Canada to Prohibit Single-Use Plastics, Including Straws and Grocery Bags
The government of Canada recently announced that single-use plastics would be banned from manufacture and importation by the end of the year, as part of a massive push to eliminate plastic waste and address climate change. With a few exclusions for medical reasons, the prohibition includes checkout bags, cutlery, straws, and food-service ware made from or containing hard-to-recycle plastics. It will take effect in December 2022, and the sale of those plastic objects will be prohibited in December 2023.
The majority of the plastic waste on Canadian beaches is made up of single-use plastics. According to government figures, up to 15 billion plastic checkout bags are used each year, and around 16 million straws are used every day.
The prohibition, according to Prime Minister Justin Trudeau, will remove more than 1.3 million tonnes of plastic waste over the next decade, the equivalent of 1 million garbage bags of trash.
“We promised to ban harmful single-use plastics, and we’re keeping that promise,” Trudeau wrote in a tweet.
To address international plastic pollution, Canada will also prohibit the export of those plastics by the end of 2025.
“By the end of the year, you won’t be able to manufacture or import these harmful plastics,” said Steven Guilbeault, the federal minister of environment and climate change. “After that, businesses will begin offering the sustainable solutions Canadians want, whether that’s paper straws or reusable bags.”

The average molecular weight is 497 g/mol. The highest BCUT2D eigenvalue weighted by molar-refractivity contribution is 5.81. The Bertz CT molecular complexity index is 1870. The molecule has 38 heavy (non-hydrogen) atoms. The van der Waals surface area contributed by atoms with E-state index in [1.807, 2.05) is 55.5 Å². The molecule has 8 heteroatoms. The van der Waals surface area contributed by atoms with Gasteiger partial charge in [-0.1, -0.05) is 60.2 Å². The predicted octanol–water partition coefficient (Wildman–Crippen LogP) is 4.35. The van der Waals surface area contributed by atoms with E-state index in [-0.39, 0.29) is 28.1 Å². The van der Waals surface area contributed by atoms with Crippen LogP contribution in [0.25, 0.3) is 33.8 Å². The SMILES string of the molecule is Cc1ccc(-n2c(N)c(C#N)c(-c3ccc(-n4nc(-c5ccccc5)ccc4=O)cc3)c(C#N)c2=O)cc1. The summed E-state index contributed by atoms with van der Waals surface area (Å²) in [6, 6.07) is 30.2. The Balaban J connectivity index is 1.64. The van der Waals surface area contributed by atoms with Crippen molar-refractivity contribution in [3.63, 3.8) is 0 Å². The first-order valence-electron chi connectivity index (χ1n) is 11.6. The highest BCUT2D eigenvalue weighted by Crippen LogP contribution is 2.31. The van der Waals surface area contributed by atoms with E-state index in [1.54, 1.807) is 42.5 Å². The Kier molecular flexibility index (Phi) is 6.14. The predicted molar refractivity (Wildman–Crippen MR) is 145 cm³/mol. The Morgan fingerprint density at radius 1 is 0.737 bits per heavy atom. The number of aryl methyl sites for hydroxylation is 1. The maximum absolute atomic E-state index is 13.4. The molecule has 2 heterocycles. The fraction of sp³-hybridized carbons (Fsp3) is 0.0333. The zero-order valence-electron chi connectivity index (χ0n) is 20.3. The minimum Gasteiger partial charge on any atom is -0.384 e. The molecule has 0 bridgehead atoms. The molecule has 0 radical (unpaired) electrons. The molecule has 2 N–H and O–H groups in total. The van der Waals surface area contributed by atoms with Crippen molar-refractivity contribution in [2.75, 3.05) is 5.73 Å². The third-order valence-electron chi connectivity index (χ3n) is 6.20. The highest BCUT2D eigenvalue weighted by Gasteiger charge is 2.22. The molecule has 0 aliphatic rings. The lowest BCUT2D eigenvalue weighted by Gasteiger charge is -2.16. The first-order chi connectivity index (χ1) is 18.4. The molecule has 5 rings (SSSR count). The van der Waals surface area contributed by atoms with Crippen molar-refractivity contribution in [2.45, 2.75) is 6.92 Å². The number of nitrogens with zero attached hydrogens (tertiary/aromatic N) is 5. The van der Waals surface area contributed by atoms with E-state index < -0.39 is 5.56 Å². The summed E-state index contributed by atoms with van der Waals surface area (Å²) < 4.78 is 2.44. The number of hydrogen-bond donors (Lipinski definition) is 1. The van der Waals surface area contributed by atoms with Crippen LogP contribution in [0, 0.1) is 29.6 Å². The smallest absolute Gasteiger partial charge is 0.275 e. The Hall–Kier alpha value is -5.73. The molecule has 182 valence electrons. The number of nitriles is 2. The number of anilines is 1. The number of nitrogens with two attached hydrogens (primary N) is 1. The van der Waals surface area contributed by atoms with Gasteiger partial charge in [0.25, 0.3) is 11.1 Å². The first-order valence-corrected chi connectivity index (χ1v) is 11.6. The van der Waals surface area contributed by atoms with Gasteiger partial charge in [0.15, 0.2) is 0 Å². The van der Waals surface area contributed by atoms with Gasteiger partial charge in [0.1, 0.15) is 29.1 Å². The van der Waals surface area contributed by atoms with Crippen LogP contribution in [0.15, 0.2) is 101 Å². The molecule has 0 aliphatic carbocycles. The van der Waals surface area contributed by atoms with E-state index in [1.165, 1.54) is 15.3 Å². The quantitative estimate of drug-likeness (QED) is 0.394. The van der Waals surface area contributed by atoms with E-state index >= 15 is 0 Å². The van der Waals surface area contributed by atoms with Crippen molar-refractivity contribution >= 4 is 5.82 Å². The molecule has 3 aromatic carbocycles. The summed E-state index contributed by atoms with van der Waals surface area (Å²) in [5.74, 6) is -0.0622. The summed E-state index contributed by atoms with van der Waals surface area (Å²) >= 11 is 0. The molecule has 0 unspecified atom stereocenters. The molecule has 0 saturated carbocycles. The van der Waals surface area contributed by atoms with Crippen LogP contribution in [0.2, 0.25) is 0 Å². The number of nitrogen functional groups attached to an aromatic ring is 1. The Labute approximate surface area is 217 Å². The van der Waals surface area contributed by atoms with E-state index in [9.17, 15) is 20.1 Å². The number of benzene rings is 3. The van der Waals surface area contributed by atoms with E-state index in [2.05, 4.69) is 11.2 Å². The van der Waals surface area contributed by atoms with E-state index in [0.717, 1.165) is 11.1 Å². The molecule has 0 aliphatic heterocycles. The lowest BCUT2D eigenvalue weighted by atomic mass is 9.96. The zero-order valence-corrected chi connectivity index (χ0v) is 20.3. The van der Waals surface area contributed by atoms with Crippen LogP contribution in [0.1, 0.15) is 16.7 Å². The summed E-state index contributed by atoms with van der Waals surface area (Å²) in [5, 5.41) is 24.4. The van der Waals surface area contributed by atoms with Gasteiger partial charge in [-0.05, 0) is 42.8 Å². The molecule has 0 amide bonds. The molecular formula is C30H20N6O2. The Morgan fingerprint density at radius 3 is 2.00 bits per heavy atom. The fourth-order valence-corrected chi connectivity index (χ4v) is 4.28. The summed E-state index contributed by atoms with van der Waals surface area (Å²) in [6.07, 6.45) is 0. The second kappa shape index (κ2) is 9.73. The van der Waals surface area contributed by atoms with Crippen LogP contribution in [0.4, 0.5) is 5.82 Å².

“With these new regulations, we’re taking a historic step forward in reducing plastic pollution and keeping our communities and the places we love clean,” Guilbeault said.
Plastics are created from petroleum and can take hundreds of years to degrade. According to a congressionally mandated report from 2021, the United States is the world's largest contributor to plastic waste.
The Interior Department said last month that single-use plastic goods would be phased out of national parks and other public places by 2032.
In a statement, Sarah King, the head of Greenpeace Canada's oceans and plastics campaign, said that while the ban is a significant step forward, "we aren't even at the starting line."
“The government needs to shift into high gear by expanding the ban list and cutting overall plastic production,” King said. “Relying on recycling for the other 95% is a denial of the scope of the crisis.”